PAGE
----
One of the controversial and difficult standards to understand across grade levels is the fiction and non-fiction to use at each grade level. In spite of information in the CCS appendix, I’ve been asked at professional development workshops at my school and district to elucidate how to choose texts.

For one, when students reach the upper elementary and higher grades, does the standard look for text complexity in the story or only the reading level of the text? Some text may score high on the reading level but low on the difficulty of the story. Two, students are used to fiction and have well-developed understanding of inferences and can use personal background to sense the conflicts. In non-fiction works students need lessons in how to find the meaning of new vocabulary, much less inferences or cause and effect of actions.

The Pioneer Institute in Boston criticizes the emphasis on types of literature and primary sources to choose at any grade level. It is the group’s position that fictional literature is the most common type of reading in school and provides a wide variety of skills. The group doesn’t deny non-fiction use such as biography, newspapers, and journals, but thinks that the value of non-fiction reading vs. fiction literature is overrated.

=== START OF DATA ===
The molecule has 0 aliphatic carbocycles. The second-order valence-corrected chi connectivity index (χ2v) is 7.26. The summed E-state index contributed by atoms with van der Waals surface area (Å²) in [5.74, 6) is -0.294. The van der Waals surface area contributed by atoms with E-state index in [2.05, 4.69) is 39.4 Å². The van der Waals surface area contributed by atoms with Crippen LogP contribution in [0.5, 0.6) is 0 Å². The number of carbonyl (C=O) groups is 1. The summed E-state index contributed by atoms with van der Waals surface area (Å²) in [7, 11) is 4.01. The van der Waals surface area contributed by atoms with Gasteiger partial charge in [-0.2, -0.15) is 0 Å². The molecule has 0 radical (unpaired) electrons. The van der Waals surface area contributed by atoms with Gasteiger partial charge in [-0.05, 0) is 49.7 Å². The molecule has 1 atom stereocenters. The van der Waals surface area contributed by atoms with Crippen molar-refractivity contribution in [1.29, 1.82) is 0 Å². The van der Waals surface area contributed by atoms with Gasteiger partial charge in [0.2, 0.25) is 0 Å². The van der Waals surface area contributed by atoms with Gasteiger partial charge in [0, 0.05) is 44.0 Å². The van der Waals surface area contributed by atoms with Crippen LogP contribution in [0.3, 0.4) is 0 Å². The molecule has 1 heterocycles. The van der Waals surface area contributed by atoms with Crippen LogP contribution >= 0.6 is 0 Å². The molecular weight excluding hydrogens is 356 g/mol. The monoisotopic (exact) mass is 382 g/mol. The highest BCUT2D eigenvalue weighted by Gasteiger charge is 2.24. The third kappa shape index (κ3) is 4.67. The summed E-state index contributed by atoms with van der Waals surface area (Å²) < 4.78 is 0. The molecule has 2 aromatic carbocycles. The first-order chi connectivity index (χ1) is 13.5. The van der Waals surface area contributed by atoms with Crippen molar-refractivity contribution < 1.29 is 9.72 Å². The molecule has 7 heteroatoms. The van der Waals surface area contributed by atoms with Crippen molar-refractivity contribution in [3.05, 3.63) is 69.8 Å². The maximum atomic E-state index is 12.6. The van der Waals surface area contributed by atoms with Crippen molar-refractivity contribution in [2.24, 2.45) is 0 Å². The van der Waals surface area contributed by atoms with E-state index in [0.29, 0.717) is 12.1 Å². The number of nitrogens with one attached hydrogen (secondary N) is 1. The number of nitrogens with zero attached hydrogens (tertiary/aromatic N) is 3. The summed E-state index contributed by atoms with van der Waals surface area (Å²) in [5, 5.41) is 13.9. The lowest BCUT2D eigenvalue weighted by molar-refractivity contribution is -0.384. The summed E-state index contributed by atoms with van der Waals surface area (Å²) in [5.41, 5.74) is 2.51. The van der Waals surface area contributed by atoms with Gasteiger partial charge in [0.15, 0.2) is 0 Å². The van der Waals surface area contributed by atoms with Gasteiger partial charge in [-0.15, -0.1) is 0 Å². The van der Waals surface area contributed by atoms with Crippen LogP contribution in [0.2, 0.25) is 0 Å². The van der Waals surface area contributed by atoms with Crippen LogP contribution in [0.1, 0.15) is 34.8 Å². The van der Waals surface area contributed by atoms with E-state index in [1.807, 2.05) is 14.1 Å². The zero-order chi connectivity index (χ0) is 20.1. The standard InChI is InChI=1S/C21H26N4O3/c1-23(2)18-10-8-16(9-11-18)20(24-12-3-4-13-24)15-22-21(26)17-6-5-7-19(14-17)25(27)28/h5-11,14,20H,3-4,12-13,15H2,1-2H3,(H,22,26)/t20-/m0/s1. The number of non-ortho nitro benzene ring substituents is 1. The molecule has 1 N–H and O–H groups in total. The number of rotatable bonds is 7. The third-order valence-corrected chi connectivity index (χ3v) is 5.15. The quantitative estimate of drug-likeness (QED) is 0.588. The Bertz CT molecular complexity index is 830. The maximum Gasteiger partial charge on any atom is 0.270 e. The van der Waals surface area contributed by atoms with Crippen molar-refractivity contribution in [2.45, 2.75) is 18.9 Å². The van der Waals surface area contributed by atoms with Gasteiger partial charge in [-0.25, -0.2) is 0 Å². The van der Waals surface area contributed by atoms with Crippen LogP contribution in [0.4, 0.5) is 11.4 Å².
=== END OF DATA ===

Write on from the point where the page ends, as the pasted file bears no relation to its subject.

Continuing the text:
On the other hand, corporations and college professors stress the need to be well-versed with non-fiction text as it plays a role in business and research.

In my opinion, one hopes students enjoy learning, whether the Gold Rush in California fourth grade, or rocks in the Earth Science unit, or Euclid’s first axiom about equal ¬†things that can influence human understanding about equality in all its forms (Abraham Lincoln used the axiom to explain the need to pass Amendment 13- abolishing slavery-to the Constitution).

Why controversy? Choose all kinds and genres of text to strengthen understanding.

The Youngest Child

Monday, November 12th, 2012

In case you don’t realize…the youngest child entering first grade is now expected to read and comprehend simple text. The Common Core Standards have promulgated this expectation for first graders (agreed to by 46 of the 50 United States).